Portraits of another kind

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The Hungarian Information and Cultural Centre brought an enthralling photo exhibition by Hungarian-Lithuanian photo artist, Paulius Normantas on March 5. The show titled ‘With A Wandering Lens – Gypsies in India and Hungary’, was naugurated by Rahaab Allana, Curator of the Alkazi Foundation for the Arts.

The exhibition that will be on till March 22, forms a unique sync between the
 gypsies in Hungary and India, showcasing the similarities yet the distinctions among them.

Wandering lifestyle of the Gypsy tribes of Rajasthan with beauty, dignity and intense emotions and factual ethnographical report on the already settled Hungarian Gypsy community of Szablocs-Szatmár-Bereg county are the main characteristics of Normantas’ photographs. “These pictures of the two groups is a comparative study through my lens, and that is why the title ‘With A Wandering Lens...’.”

Paulius first came to India in 1991 and has been a regular here since then. “When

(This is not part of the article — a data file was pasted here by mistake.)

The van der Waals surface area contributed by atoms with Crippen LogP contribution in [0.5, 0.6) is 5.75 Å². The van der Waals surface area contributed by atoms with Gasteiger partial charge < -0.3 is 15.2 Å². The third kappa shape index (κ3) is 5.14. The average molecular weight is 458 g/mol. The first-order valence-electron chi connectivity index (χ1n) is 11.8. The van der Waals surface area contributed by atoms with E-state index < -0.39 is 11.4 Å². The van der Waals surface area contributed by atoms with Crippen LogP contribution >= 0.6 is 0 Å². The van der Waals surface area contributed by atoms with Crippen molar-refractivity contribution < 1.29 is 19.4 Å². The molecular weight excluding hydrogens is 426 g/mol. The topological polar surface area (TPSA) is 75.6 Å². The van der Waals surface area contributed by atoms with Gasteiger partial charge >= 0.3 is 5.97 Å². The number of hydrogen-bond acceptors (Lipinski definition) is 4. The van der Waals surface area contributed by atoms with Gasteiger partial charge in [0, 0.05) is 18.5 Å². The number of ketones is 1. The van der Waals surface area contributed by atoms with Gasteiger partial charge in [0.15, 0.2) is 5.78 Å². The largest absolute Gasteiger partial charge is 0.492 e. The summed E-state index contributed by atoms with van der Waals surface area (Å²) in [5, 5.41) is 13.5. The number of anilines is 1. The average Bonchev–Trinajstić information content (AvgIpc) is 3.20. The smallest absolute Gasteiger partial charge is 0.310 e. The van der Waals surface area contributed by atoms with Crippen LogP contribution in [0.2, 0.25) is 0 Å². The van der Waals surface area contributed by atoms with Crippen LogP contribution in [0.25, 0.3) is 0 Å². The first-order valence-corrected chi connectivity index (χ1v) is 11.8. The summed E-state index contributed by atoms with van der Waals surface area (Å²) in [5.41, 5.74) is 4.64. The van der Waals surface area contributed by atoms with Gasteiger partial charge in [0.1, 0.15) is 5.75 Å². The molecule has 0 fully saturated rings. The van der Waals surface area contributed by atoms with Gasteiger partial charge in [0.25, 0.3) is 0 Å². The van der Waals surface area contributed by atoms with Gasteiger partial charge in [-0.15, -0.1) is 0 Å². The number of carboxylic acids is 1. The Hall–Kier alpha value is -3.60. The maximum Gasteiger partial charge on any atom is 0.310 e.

I first came here, my assignment was in Ladhak, Kashmir, then West Bengal and Sikkim.” Talking about the difficulties faced during shooting the Gypsies in Rajasthan, he says, “It was not easy to shoot. Children threw stones on me as I was an outsider. They were not even cooperative but this is life and this my work. People
like us have to shoot in extreme situations.”

Paulius Normantas is a travel photographer who has completed 30 expeditions covering Tibet, Kazakistan, India, Russia, Pakistan, Nepal, China, Thailand, Cambodia, Sri Lanka, Myanmar, Bhutan, Vietnam and South Korea.

He has had over 44 exhibitions and this is his sixth exhibition in Delhi. He has compiled over 11 books on photography and published five other books, the latest being ‘Four Foot Prints of Buddha – Four Sacred Cities’. This will surely be a treat for photography lovers and those who seek to learn about the gypsies of India and Hungary.  

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